From the editor's desk: Covering a campus tragedy
Published: Tuesday, October 16, 2012
Updated: Wednesday, February 13, 2013 15:02
At The New Hampshire, we make sure to cover every aspect of the university, not just the bright side of things. Covering crime and controversy is essential to producing an informative newspaper, and some journalists even revel in reporting on it. But every once in a while, a story comes along that leaves your stomach in knots. Instead of welcoming the newest update, you dread what investigators will uncover next.
As the series of events in Lizzi Marriott’s disappearance unfolded last week, it became increasingly harder to stomach the news that police were releasing. When her death was reported on Saturday, it was like a blow to the chest. Here is one of our peers, by all accounts a bright and charming young woman, stolen from the world in the prime of her youth.
We are trained in Journalism 101 to stay detached from our news stories and report without conflict of interest. In reality, that is almost impossible.
But that is what we have tried to do in covering the alleged murder of Elizabeth Marriott. A first-year UNH student is gone too soon and there are many essential facts that have yet to be uncovered.
We have made mistakes in the past with campus tragedies. As with anything, we have tried to learn from our mistakes and come out the better for it.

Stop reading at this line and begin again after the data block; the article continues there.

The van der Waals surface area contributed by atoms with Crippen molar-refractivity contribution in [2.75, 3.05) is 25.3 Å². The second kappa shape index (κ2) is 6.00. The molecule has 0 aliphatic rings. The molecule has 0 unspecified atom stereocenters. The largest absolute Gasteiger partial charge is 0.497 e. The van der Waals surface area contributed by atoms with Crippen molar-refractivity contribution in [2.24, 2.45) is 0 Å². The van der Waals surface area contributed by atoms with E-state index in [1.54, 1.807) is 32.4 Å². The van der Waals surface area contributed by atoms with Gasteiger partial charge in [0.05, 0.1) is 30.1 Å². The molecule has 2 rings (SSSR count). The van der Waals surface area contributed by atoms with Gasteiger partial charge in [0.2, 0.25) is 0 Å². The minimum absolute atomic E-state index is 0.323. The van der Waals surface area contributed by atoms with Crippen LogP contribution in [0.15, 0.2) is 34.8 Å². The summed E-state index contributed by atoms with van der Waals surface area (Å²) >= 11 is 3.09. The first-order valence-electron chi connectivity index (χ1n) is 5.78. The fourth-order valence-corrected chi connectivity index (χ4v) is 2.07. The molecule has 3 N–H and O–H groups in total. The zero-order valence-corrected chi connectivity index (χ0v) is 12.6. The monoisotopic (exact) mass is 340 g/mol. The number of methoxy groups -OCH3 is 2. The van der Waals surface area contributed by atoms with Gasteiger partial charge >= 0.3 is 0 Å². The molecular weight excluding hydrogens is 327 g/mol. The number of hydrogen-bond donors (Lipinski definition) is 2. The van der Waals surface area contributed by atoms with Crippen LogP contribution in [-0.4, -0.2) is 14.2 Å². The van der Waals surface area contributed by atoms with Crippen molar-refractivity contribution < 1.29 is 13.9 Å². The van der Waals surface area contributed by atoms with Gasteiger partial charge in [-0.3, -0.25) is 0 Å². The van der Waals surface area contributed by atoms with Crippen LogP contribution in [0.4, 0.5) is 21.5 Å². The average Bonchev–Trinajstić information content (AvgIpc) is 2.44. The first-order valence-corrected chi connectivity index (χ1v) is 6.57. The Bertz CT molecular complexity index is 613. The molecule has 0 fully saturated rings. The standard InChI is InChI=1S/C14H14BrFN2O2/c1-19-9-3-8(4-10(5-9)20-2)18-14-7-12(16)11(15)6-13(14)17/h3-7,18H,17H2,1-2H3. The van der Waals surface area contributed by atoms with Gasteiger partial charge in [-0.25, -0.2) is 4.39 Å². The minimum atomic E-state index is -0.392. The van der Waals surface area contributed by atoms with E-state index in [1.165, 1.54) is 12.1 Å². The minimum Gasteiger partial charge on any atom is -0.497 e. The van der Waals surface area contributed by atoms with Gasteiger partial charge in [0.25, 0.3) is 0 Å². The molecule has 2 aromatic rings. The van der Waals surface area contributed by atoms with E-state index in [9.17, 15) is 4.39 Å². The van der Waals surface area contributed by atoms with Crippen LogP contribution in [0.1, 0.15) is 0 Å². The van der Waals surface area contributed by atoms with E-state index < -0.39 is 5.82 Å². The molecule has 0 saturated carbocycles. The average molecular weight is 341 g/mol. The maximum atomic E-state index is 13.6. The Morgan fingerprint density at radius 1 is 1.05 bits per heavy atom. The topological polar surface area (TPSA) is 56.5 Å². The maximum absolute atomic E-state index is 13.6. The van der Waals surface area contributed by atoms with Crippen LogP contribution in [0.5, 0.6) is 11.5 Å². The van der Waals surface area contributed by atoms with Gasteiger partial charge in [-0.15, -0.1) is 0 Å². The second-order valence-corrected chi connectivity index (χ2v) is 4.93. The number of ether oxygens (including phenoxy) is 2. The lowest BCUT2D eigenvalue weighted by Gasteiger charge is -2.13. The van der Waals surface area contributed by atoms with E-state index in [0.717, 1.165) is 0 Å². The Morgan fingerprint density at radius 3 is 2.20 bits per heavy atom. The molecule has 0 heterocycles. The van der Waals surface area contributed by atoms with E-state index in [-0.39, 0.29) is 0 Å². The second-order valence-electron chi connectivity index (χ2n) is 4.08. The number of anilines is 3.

In today’s issue, we published a story filled with the latest details in the investigation, providing anyone without prior knowledge of the situation all that he or she needs to know to be informed. There are sure to be many more aspects of this investigation that will be revealed in the coming days and weeks. We will stay up-to-date on every important detail.
We also published a story profiling the suspect, Seth Mazzaglia, without indicting him or unfairly representing his history. We simply sought to paint as full a picture as possible of the man accused of murdering a fellow student.
And we published a story commemorating Lizzi’s life, which is perhaps the most important thing we as a UNH community can do during this time. She was a bright human being who never had the chance to fully shine at UNH, joining the university just a month and a half ago. But she was clearly a special person who will be missed by many.
In the coming months, we will find out whether Seth Mazzaglia is guilty of murdering Elizabeth Marriott or not. What we know right now is that a student with hopes and aspirations just like the rest of us is no longer with us. It is up to UNH students to make sure she is not soon forgotten in this community.